US yield curve flattening: nothing to see here

The flattening of the US yield curve has inspired much commentary and hand-wringing in certain quarters lately. The concern is overdone.

Looking back at periods of rising US policy rates over the past 30 years, history would suggest there is nothing remarkable about today’s level of long-dated bond yields relative to those of shorter maturities. The chart below shows the gap between the yield on ten-year and two-year US Treasuries:

Longer-dated government bonds have, more often than not, tended to offer higher yields than short-dated bonds, which means the yield curve typically slopes upwards. That is, until the market senses that interest rate policy is ‘tight’ and starts to forecast reductions in the central bank’s policy rate, at which point the curve inverts; an inverted curve being a popular signal of recession around the corner.

In recent months, the slope of the US yield curve has flattened. The reason this has caused confusion is that it has occurred at a time when US economic growth has been robust:  the US has just registered 6 months of 3% annualised GDP growth. And so, with the yield curve still positive but at its flattest for 10 years, there are suggestions that the bond market is signalling cause for concern.

Historical perspective

Looking back over 30 years, however, recent yield curve behaviour appears entirely ‘normal’. During periods when the Fed Funds rate is rising, the yield curve flattens so long as inflation expectations and duration risk premia remain under control, which has largely been the case over the comparison period (and very much remains so today).

This time around, we observe the same behaviour: since early 2014, when the bond market gradually began to anticipate the first interest rate hike (as shown by the implied one year rate in one year’s time in the chart below), the curve has flattened appreciably as the Fed increased rates from 0.25% to 1.25%.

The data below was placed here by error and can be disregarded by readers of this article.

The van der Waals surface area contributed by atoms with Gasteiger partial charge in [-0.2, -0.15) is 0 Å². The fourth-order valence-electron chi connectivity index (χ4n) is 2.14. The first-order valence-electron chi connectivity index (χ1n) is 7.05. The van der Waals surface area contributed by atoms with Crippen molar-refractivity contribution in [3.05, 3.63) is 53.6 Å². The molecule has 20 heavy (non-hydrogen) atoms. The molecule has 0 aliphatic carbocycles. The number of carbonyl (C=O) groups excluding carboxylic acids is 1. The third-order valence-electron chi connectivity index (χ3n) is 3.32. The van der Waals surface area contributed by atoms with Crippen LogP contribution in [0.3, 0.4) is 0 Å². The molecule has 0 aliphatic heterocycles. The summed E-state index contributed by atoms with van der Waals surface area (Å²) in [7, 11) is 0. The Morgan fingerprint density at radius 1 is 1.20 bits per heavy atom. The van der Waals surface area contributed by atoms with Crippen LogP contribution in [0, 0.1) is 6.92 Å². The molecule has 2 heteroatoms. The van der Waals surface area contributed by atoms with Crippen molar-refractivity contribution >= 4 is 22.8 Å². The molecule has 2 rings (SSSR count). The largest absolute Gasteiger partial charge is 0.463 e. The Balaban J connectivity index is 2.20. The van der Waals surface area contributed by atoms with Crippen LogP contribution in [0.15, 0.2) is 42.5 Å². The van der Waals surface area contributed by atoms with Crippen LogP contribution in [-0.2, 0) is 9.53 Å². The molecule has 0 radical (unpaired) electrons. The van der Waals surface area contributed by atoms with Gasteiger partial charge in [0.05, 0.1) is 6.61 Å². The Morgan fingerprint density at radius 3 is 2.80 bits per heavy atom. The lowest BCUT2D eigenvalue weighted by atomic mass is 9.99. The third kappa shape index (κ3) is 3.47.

Taking the difference between 2yr and 10yr bond yields, the slope of the curve currently is 70bps. Nearly two years and 100bps into a tightening cycle, this looks unremarkable. It is roughly where the slope was in early 2005 and mid-1988, although flatter than in 1994 when the Fed implemented a rapid hiking cycle of +300bps over 12 months. Today’s curve is slightly steeper than the level which persisted through the second half of the 1990s, a period when US real GDP growth averaged an exceptional 4.2%.

It is, therefore, far from obvious that the current slope of the US yield curve represents something to be worried about from a macroeconomic perspective. Strong growth, low inflation and a modestly positive yield curve slope is not abnormal. If the Fed continues on its path of gradual increases in the Fed Funds rate, it would be logical to anticipate a further flattening of the curve, although even this tells us little about how far longer term yields will rise in tandem (if they do so at all).

Rather than its slope, the anomaly compared to recent decades is the low level of US yields across all maturities, a feature of the post-GFC environment, and especially since late 2011. Looking ahead, much depends on whether the Federal Reserve – and the bond market – believe the post-crisis regime of low real interest rates persists, or whether a return to an environment which begins to resemble the ‘old normal’ lies ahead…or, indeed, something entirely different again.